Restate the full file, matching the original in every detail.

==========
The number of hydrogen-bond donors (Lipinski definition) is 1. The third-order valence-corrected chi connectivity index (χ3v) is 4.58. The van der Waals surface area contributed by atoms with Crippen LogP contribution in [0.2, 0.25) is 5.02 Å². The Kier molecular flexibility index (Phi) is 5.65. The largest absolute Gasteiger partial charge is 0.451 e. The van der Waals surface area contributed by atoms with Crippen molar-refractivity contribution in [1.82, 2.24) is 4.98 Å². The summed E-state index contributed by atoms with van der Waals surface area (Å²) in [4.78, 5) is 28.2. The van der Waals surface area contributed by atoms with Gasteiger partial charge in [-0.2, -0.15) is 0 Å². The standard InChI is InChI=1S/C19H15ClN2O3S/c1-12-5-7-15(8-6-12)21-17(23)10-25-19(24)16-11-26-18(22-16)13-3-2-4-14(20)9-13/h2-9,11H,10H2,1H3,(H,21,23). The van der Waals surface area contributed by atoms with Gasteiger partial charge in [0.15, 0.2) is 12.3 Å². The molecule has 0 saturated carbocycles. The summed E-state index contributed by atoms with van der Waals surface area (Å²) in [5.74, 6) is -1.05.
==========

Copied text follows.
The number of hydrogen-bond donors (Lipinski definition) is 1. The third-order valence-corrected chi connectivity index (χ3v) is 4.58. The van der Waals surface area contributed by atoms with Crippen LogP contribution in [0.2, 0.25) is 5.02 Å². The Kier molecular flexibility index (Phi) is 5.65. The largest absolute Gasteiger partial charge is 0.451 e. The van der Waals surface area contributed by atoms with Crippen molar-refractivity contribution in [1.82, 2.24) is 4.98 Å². The summed E-state index contributed by atoms with van der Waals surface area (Å²) in [4.78, 5) is 28.2. The van der Waals surface area contributed by atoms with Gasteiger partial charge in [-0.2, -0.15) is 0 Å². The standard InChI is InChI=1S/C19H15ClN2O3S/c1-12-5-7-15(8-6-12)21-17(23)10-25-19(24)16-11-26-18(22-16)13-3-2-4-14(20)9-13/h2-9,11H,10H2,1H3,(H,21,23). The van der Waals surface area contributed by atoms with Gasteiger partial charge in [0.15, 0.2) is 12.3 Å². The molecule has 0 saturated carbocycles. The summed E-state index contributed by atoms with van der Waals surface area (Å²) in [5.74, 6) is -1.05.